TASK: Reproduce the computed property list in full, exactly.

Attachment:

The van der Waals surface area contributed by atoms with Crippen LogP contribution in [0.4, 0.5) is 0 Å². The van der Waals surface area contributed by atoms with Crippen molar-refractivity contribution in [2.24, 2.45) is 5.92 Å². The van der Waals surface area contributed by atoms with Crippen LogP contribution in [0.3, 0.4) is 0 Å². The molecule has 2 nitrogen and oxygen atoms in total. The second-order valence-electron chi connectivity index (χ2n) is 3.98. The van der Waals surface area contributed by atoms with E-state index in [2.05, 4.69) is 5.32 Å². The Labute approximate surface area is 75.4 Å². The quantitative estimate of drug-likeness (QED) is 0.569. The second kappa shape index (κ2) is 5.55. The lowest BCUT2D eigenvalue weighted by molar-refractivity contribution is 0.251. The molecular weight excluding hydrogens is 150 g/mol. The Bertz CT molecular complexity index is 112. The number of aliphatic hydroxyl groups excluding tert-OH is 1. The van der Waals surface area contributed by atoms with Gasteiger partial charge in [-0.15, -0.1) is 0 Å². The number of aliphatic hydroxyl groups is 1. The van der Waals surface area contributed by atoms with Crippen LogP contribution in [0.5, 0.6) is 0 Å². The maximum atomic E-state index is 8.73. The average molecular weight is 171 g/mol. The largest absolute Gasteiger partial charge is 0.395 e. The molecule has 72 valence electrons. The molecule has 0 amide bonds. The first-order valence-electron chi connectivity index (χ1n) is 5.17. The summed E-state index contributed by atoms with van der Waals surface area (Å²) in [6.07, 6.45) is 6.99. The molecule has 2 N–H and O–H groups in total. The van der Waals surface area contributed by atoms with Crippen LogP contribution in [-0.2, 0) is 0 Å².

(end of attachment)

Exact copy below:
The van der Waals surface area contributed by atoms with Crippen LogP contribution in [0.4, 0.5) is 0 Å². The van der Waals surface area contributed by atoms with Crippen molar-refractivity contribution in [2.24, 2.45) is 5.92 Å². The van der Waals surface area contributed by atoms with Crippen LogP contribution in [0.3, 0.4) is 0 Å². The molecule has 2 nitrogen and oxygen atoms in total. The second-order valence-electron chi connectivity index (χ2n) is 3.98. The van der Waals surface area contributed by atoms with E-state index in [2.05, 4.69) is 5.32 Å². The Labute approximate surface area is 75.4 Å². The quantitative estimate of drug-likeness (QED) is 0.569. The second kappa shape index (κ2) is 5.55. The lowest BCUT2D eigenvalue weighted by molar-refractivity contribution is 0.251. The molecular weight excluding hydrogens is 150 g/mol. The Bertz CT molecular complexity index is 112. The number of aliphatic hydroxyl groups excluding tert-OH is 1. The van der Waals surface area contributed by atoms with Gasteiger partial charge in [-0.15, -0.1) is 0 Å². The number of aliphatic hydroxyl groups is 1. The van der Waals surface area contributed by atoms with Crippen LogP contribution in [0.5, 0.6) is 0 Å². The maximum atomic E-state index is 8.73. The average molecular weight is 171 g/mol. The largest absolute Gasteiger partial charge is 0.395 e. The molecule has 72 valence electrons. The molecule has 0 amide bonds. The first-order valence-electron chi connectivity index (χ1n) is 5.17. The summed E-state index contributed by atoms with van der Waals surface area (Å²) in [6.07, 6.45) is 6.99. The molecule has 2 N–H and O–H groups in total. The van der Waals surface area contributed by atoms with Crippen LogP contribution in [-0.2, 0) is 0 Å².